Textile and garment exports contracted 8.5 percent in the first half of FY23 from a year before, far underperforming a 17.8 percent rise in overall merchandise exports.
According to the latest Commerce Ministry data, textile and apparel exports stood at $18.3 bn in H1FY23, against $20 bn a year before. The demand slowdown in the key markets, on top of a shortage of cotton, dragged down such exports, exporters said.
Worse, the share of textile and apparel shipments in the country’s goods exports has been steadily declining over the past decade and a half, and stood at just 7.8 percent until September this fiscal; the share was to the tune of 13.7 percent in FY16. This suggests a steady erosion of export competitiveness, despite government efforts to turn around the fortune of the largest labour-intensive sector after agriculture, and brings to the fore concerns of job creations in the country.
With the country’s top two textiles and apparel export markets — the US and the EU — witnessing a demand slowdown, shipments of these products will continue to remain under pressure. Unless corrective actions are swiftly taken, the ambitious target of realising annual textile and garment exports of $100 billion in five years is set to be missed.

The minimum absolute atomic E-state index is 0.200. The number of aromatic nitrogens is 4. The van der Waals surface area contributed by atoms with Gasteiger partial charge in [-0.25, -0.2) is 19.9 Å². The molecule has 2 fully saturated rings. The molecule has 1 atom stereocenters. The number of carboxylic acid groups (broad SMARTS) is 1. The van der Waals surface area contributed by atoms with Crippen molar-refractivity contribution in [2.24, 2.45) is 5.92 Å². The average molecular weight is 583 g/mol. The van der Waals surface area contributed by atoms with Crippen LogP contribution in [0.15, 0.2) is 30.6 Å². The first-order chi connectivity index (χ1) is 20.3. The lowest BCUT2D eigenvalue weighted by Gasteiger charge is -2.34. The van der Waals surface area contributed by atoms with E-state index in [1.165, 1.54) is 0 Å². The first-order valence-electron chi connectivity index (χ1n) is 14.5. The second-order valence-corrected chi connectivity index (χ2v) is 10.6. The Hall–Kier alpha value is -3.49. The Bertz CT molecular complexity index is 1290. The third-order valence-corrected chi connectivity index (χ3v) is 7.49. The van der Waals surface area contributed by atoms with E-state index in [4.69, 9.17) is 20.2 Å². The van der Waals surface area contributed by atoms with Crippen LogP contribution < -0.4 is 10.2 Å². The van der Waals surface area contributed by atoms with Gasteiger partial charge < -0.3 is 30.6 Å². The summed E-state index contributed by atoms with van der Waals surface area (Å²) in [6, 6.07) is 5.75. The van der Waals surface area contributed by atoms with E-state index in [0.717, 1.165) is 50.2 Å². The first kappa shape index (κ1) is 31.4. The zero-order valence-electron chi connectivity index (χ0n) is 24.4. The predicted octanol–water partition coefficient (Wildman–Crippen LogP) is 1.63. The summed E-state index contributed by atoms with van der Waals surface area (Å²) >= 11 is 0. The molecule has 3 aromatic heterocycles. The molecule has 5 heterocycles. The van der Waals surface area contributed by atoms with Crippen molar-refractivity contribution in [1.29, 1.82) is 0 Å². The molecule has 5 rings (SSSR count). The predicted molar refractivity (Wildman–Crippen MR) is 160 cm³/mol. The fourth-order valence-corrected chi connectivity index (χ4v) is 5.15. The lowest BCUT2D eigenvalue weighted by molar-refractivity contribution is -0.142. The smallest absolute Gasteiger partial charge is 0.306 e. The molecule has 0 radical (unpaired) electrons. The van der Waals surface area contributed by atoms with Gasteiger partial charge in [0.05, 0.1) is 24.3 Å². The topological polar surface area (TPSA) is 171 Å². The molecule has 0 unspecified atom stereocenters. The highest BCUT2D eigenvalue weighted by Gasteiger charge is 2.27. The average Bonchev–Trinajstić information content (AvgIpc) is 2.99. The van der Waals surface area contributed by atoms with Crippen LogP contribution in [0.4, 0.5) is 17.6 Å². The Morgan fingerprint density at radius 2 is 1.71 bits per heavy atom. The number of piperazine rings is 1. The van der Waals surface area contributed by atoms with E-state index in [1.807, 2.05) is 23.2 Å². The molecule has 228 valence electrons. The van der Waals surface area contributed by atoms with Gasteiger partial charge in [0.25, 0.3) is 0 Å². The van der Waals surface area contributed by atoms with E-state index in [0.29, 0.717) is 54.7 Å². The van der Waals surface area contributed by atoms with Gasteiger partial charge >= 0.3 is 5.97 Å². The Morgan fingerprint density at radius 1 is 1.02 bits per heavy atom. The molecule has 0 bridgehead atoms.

More importantly, the historical policy bias towards the cotton-based value chain when global consumption pattern veers towards manmade fibre and technical textiles products, domination of small and medium businesses with limited scale, inflexible labour rules for decades, and high logistics costs have hurt this sector. Consequently, India has ceded substantial export market share to Bangladesh and Vietnam in the past decade.
To tackle some of these issues, the government came out with a Rs 6,600-cr package for garments exporters in 2016. It also allowed fixed-term employment to address the issue of seasonality in order flows. However, the relief hardly paid off, as other structural bottlenecks continued to persist.
To fix these, the government announced a Rs 10,683-cr production-linked incentive scheme for only manmade fibre-based and technical textiles products, and selected eligible companies this year. Since the incentive offtake is now expected to be lower, it’s planning to roll out a second PLI scheme for the sector. This, government officials believe, will produce results in the medium term.